KH I reenacted an episode of iCarly in 2013. I’m a huge fan of iCarly. It’s one of the most iconic Nickelodeon shows of all time. Unfortunately, the man who produced it has been outed as a pedophile. Dan Schneider, who produced it, also produced things like The Amanda Show and Drake and Josh. He created a lot of big shows on Nickelodeon and launched a lot of celebrities—for instance, Amanda Bynes with The Amanda Show. As an experiment, I wanted to reenact an episode, changing one thing about it, denaturing it a little bit. It’s the same for the Shark Tank project; it decontextualizes it from what it’s known to be. A lot of people are watching TV and not imagining anything beyond it. When they see something familiar in a different way, it’s exciting to them, and so the video did really well. It has 1.6 million views as of today. 

I cast all adult men from Craigslist to reenact the episode. I rented a space, transcribed the script, put them in the space, and had them reenact it. In retrospect, thinking about that pedophilic archetype and then having all these adult men play these young children makes even more sense, because the children in the real show are in a way avatars of an adult man. That relationship appears creepy from the outside, and it’s later revealed that there was actual creepy stuff that was happening. So that’s the iCarly project—past, present, future.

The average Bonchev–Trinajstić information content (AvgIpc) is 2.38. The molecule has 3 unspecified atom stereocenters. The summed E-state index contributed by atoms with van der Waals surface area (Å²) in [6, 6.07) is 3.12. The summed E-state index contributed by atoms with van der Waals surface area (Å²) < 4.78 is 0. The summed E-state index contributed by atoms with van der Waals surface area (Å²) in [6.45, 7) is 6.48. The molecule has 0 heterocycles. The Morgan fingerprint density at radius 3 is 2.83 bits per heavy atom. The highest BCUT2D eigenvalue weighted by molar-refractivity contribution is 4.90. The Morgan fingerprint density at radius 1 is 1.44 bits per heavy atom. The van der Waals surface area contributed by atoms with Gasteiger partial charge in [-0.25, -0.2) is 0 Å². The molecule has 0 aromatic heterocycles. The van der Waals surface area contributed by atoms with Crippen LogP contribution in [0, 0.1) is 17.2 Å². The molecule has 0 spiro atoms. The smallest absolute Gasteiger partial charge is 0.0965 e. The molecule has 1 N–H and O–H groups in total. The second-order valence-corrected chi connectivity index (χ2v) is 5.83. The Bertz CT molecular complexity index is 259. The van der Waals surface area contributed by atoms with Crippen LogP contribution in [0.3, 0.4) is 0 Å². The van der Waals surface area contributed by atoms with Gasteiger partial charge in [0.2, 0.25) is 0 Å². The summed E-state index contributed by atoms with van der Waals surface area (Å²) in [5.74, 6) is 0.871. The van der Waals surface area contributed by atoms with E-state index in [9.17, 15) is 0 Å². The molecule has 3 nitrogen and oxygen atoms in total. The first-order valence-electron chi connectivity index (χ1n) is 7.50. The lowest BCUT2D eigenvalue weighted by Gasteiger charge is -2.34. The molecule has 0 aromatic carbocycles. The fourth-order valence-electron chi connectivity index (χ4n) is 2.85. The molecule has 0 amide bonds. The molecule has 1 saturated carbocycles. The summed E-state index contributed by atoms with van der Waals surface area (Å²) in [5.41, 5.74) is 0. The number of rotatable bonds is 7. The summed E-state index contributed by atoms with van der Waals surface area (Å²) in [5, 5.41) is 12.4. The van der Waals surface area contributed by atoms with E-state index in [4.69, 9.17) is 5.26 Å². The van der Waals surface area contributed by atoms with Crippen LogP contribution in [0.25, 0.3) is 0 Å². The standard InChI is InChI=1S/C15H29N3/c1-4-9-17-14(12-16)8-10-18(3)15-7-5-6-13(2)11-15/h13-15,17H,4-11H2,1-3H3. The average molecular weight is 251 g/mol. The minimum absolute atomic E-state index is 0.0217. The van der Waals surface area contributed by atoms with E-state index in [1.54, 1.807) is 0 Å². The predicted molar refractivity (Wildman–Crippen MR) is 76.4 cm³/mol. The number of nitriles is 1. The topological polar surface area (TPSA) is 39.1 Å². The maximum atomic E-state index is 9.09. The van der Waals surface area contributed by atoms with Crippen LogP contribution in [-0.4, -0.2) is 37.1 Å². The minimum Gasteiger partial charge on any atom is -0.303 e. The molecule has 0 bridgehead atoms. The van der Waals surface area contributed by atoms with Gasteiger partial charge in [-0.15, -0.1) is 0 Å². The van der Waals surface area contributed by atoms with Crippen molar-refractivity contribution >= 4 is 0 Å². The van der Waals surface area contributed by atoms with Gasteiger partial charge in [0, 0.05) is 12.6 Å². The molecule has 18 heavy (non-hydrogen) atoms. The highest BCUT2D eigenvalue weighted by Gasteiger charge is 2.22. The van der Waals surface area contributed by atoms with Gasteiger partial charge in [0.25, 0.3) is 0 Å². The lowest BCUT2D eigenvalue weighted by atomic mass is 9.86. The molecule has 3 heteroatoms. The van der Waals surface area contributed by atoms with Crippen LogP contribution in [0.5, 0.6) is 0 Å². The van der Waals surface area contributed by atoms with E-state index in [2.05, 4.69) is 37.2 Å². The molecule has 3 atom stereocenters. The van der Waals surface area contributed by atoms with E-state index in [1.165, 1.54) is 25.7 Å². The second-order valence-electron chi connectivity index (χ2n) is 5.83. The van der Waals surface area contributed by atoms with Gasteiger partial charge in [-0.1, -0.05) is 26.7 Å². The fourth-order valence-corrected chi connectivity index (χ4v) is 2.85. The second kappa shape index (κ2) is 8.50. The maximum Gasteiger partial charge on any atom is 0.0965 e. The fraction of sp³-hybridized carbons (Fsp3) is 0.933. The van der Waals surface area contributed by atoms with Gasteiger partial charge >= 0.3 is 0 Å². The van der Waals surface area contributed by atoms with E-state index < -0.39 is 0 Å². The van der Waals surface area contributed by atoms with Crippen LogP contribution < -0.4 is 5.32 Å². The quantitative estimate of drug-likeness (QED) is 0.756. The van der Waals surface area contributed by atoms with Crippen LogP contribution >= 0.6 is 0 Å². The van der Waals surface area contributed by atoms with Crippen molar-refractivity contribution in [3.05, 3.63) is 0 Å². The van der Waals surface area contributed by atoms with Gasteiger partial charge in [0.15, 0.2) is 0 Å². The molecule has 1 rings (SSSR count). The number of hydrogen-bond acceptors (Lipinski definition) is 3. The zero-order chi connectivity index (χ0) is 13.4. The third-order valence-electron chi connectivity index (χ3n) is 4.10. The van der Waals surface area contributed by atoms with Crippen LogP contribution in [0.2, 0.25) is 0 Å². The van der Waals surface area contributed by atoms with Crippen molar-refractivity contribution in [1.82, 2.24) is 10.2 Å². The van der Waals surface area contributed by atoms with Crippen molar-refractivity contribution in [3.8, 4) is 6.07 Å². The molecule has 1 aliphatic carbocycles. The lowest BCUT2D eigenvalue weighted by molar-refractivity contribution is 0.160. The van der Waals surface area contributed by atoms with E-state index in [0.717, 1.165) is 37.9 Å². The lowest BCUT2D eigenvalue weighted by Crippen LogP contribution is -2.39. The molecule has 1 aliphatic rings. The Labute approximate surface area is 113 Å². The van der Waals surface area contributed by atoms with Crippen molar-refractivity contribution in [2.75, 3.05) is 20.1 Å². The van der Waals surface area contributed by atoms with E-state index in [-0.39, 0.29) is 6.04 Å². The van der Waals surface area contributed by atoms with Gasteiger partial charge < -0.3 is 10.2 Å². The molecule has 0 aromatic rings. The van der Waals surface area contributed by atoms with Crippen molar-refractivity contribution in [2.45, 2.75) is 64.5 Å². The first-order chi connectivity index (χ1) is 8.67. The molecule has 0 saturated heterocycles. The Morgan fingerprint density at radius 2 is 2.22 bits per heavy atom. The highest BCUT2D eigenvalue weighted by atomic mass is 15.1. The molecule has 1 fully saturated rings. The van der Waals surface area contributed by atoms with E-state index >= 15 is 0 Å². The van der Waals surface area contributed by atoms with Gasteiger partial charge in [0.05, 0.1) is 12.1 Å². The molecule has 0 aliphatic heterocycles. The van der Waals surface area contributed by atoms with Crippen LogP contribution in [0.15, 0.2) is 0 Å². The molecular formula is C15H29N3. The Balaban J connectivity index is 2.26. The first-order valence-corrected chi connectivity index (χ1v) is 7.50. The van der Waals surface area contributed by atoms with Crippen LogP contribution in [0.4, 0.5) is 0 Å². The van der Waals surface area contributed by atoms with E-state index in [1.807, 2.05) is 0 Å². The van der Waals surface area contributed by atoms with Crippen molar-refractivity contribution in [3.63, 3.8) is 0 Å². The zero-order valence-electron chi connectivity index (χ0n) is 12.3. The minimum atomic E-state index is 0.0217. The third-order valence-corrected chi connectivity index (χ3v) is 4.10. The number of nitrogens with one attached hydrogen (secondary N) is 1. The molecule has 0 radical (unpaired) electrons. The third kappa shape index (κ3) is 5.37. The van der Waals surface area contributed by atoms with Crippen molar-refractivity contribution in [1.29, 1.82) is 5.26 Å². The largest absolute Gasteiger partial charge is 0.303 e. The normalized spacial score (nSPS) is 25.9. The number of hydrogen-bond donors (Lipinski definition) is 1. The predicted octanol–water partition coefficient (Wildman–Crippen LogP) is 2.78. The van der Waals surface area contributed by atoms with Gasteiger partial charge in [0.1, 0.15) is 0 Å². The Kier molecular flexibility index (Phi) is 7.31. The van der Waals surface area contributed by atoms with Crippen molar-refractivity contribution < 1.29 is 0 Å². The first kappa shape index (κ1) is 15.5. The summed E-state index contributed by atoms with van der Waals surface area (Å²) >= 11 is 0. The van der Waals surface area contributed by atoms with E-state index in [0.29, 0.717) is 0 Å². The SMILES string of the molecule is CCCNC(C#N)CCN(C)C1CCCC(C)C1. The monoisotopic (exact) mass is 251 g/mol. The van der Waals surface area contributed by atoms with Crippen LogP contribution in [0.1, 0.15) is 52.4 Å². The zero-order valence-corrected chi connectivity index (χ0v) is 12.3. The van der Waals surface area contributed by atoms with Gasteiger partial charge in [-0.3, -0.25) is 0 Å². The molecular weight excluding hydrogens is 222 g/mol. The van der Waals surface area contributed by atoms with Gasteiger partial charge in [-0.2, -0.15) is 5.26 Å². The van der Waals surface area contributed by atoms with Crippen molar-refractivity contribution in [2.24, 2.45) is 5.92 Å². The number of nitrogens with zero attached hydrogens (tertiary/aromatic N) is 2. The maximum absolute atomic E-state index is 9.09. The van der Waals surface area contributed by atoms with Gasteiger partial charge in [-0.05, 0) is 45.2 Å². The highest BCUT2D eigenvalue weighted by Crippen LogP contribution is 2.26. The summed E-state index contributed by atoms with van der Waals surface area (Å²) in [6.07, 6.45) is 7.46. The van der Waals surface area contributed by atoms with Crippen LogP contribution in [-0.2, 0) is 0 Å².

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Kyle Hide, Shark Tank, 2019. Cast and crew. Top row from left to right: Kat Tedesco, Lyle Suxe, Darcie Wilder, Amanda Glover, Sophie Helf; bottom row from left to right: Ashley D’Arcy, Ani Tatintsyan, Lily Bartle, Kyle Hide, Dasha Nekrasova, Jenny Nelson. Missing from this cast and crew picture are Julia Panek and Cammisa Buerhaus.

CL What’s the relationship between your reenactment practice and your music video making?

KH The relationship has to do with the theses of both, not necessarily the form or content of my music practice. It’s a pop practice that is specifically focusing on the music video as medium wherein the videos and the songs are created alongside each other to be one complete thing instead of one thing complementing another. The messaging in my songs has a lot to do with screen life and memory. My reenactment practice also has to do with these themes in that a reenactment is reinscribing a memory of something else, changing what appears on the screen in order to question it.

Kyle Hide’s Shark Tank can be streamed on YouTube.

Clara Lou is an artist and critic. Her work has been presented at Motherbox Gallery, Recess, Dixon Place, Silent Barn, and Puderraum, Berlin; and her critical writing has been published in Queen Mob’s Teahouse, Lemon Hound, and Helix.